you have a good-natured sort of smile in the corner of your mouth, which
he never had.
'Oh, yes, he had once, but the world had deprived him of it?'
'Say rather, that years had, child; for they do every thing in this world;
and even I, who now talk to you, if I had some few scores of years less,
would you have let me stand here in the snow so long? Oh, no; you would
have whipped this precious cloak over my shoulders.'
'Go along, you old gipsey; such nymphs are not to my taste.'
'Well, my son, the frankness of your heart pleases me, and I will reward
'Oh, pray keep your rewards: I am not in want of them.'
'How naturally that word want comes out of your mouth; and merely because
your head is full of it.'
'Who are you, infernal sybil?' said Maurice, drawing her towards the
'The sight of my wrinkled face will give you no great pleasure, my child,
but, perhaps, my advice may. Listen to me, then. Go home to your own
chamber, lock the door, and rip up the collar of your cloak, and when you
have done so you will have nothing more to do but to pray to God, as the
great king Solomon did, to grant you wisdom.' As she spoke thus, the old
woman hobbled hastily away.
Maurice put his hand to the collar of his cloak, and thought he heard a
noise like the rustling of paper. He hastened back to Marie and the town
clerk, and told them of his adventure.
'Just heaven!' cried Waldau, 'it must be so. You remember your late
father, Maurice, and his eternal apprehensions, which all the locks in the
world could not have quieted. You know, too, that he was often obliged to
come to this city for the purpose of receiving large sums of money. What
would a suspicious man do in such a case? He would convert his money, not
into gold, but into paper, because they might easily be concealed.
I do not doubt, from the story of the old woman, who has perhaps been his
hostess, his housekeeper, or some faded flower of the mysterious garland
of the past, that this cloak served your father for a strong box. Better
acquainted with handling ducats than a needle, he probably had recourse to
this old woman. You know it was upon his return from a journey that he
died. Marie, open the collar quickly—Maurice, take my scissors, they
are in my bag—quick.'
Marie uttered a joyful exclamation, as she felt papers through the fold of
the cloth. At the same moment, a loud noise was heard, and Maurice rose.
The unhappy Pierre, upon quitting the theatre in a state of distraction,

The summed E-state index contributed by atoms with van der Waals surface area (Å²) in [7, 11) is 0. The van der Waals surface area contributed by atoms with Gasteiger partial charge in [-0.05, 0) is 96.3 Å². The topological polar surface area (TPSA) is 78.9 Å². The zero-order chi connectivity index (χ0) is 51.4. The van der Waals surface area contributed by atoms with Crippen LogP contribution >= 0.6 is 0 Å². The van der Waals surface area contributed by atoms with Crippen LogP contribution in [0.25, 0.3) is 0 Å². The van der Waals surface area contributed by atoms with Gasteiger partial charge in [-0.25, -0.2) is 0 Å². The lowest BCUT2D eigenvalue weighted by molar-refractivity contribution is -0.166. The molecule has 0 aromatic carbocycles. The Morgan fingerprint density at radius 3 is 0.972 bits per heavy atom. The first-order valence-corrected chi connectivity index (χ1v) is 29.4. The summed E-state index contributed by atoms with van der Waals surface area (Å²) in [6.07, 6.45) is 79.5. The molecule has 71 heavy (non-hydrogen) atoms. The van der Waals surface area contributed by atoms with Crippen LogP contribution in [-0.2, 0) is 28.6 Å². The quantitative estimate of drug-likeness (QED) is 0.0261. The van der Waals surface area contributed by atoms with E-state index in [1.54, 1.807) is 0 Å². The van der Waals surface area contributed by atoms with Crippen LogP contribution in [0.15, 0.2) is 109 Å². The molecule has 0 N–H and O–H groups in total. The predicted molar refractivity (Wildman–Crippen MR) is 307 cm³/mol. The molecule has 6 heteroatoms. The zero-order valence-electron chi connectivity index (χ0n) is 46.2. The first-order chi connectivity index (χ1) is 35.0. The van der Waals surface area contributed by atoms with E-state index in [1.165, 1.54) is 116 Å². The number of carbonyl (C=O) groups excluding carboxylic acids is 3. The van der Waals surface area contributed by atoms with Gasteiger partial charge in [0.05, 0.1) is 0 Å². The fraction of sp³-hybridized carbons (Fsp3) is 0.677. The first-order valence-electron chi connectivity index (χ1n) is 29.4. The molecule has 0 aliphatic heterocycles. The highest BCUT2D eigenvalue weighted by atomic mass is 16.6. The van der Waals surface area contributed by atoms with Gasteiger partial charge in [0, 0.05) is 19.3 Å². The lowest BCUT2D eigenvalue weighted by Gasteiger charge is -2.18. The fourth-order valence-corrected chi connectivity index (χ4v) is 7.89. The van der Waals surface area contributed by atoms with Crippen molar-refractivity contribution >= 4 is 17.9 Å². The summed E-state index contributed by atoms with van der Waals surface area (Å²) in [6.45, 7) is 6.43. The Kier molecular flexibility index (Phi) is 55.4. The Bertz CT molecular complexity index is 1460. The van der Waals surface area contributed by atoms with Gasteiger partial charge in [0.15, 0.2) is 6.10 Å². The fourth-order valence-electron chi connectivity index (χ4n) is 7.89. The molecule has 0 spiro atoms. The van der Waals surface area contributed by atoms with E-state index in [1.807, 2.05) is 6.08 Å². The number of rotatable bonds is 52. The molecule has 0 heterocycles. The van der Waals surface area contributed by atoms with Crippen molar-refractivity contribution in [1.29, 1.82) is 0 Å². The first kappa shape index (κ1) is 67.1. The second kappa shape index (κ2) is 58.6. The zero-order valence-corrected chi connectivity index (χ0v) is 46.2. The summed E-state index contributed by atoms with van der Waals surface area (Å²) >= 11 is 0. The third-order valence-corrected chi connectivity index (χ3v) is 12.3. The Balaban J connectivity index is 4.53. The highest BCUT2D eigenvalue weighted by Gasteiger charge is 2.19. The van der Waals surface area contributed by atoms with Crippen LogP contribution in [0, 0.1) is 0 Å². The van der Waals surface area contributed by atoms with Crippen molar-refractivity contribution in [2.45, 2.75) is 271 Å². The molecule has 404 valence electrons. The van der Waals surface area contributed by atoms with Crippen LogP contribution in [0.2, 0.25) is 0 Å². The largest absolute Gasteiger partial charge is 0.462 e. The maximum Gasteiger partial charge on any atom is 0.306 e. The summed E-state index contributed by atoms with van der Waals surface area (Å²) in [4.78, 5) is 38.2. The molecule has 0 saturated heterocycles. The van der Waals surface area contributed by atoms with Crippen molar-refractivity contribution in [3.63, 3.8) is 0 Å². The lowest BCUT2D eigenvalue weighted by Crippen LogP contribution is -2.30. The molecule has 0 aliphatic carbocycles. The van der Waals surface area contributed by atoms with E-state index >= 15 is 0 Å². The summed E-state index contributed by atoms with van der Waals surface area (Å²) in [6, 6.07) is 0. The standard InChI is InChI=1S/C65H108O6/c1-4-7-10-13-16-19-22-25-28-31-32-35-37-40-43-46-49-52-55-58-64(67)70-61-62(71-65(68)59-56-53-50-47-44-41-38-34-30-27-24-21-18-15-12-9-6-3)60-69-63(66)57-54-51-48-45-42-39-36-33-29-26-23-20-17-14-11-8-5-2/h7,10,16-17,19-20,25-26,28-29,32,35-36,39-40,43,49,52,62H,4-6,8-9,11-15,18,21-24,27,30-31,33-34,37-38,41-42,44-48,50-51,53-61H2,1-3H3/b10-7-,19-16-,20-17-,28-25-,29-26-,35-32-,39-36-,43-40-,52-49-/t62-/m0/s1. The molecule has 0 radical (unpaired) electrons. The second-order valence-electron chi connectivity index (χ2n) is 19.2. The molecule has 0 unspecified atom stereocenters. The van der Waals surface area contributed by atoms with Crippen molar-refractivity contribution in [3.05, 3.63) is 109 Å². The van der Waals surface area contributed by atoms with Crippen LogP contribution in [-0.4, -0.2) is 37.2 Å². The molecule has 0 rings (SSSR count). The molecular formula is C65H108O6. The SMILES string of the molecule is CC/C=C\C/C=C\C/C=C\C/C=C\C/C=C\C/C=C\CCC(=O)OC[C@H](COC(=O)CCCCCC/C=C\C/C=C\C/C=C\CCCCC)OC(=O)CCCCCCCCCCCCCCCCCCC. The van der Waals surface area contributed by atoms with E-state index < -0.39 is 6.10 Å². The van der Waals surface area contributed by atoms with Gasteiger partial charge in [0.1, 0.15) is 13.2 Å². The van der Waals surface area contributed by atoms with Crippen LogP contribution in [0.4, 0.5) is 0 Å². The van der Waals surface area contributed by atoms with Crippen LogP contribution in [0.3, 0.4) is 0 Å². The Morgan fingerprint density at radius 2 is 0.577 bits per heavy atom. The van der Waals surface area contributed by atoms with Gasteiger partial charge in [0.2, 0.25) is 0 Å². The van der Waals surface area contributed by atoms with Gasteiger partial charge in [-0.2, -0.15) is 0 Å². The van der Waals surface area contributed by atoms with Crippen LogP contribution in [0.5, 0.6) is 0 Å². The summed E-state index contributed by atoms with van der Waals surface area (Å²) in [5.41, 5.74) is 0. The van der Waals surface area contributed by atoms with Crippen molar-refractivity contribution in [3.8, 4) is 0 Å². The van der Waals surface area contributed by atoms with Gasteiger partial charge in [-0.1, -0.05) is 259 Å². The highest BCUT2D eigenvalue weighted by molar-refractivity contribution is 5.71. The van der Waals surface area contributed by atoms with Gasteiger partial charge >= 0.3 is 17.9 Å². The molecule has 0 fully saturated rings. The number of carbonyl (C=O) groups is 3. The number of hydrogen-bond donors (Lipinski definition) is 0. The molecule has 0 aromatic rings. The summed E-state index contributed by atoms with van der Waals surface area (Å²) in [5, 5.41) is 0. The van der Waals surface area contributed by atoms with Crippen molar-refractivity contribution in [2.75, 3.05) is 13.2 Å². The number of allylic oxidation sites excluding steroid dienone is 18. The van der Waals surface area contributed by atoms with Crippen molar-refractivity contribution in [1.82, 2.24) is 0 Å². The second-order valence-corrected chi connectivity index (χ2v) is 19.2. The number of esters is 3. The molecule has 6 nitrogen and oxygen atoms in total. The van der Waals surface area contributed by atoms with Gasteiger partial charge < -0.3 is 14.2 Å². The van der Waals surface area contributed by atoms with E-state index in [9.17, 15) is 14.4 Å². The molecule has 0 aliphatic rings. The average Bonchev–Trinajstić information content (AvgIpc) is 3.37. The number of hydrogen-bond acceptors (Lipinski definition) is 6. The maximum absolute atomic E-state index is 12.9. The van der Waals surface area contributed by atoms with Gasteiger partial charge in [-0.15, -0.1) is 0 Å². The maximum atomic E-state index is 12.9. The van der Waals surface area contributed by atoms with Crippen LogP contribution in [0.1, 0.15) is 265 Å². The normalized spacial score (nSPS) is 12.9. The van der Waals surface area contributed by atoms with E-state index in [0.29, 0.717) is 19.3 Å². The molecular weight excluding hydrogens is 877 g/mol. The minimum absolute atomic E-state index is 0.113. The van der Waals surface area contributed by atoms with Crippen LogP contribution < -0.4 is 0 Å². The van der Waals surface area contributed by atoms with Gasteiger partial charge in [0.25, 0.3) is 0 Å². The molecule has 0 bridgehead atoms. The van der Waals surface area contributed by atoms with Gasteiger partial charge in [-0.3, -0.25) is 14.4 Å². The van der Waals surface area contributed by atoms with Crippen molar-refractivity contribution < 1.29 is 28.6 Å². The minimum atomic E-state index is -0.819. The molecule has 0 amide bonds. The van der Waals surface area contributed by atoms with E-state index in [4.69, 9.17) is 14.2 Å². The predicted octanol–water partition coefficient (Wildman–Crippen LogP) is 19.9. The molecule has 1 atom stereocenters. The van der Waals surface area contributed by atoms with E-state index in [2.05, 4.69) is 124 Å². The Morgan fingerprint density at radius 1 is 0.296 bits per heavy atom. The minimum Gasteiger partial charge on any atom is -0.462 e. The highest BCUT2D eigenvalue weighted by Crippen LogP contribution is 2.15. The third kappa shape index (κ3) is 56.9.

had fallen into the canal, and, although he was quickly extricated, he had
only time to mention the place of his abode before he died. The noise was
caused by persons bringing home his corpse. In the confusion which
followed, the cloak, now become so important an object, was stolen, and
all searches and inquiries for its recovery were fruitless.
When the first grief for the death of Pierre is over, Maurice finds that
his father's property, which he divides with his brother's widow, is
enough to enable him to marry his Louisa: he returns to Berling, and on
the day fixed for the wedding, on which also Waldau is married to Marie,
the old woman appears at the door in the old cloak. Maurice brings her
into the middle of the room.
'Who are you?' said he, 'and whence did you get this cloak?—What
brings you here?—Quick—speak—explain yourself.'
'You put a great many questions at once,' said the old woman. 'What brings
me here?—your good stars. As to the cloak—it is mine, for I
While she spoke, Maurice looked at her, distrustingly. 'This old woman,'
said he to himself, 'has duped me once, and would willingly do so again.
She has found the money in the cloak, and has now come to make a merit of
restoring just so much of it as she thinks fit.'
The old woman seemed to comprehend what was passing in his mind. 'I see
what you think,' said she; 'but why, Mr. Giddybrain, did you despise my
advice? why did you so easily abandon this precious cloak? Did I not find
it one fine day hanging up before the shop of my neighbour, the old
clothesman, who told me he bought it of a porter? and what would become of
the bills for twenty thousand florins which are sewed up in it, if I had
not bought them at the exorbitant price of three silver pieces? There,
take your own; keep it more safely for the future, and thank heaven for
having preserved the life of your father's nurse.'
Maurice embraces the old woman, who receives the praises and thanks of
every body present. 'Well, children,' said she, 'since you are all happy,
you must find some little corner among you for me, where I may end my days
'O, yes!' said Marie, with warmth, 'you shall never quit us.'
A few days afterwards you might have thought that the old woman had never
quitted the ancient dwelling, so much did the two families seem to look
upon her as a mother. Their happiness was such as springs from humble
virtue. Piety, innocence, and gentleness, adorned their lives, and their
days had passed in an uniform and peaceable manner, when, about a year
after the return of the old nurse, she appeared one morning before Maurice
in the same attitude as on the day of his marriage, and covered with the
same old cloak. He offered to embrace her, but, repulsing him, 'Gently,'
said she, 'take care.'—'Do you bring me another treasure, then, my
good mother?' She smiled as she opened the cloak;—it was a son,
which his Louisa had just given him.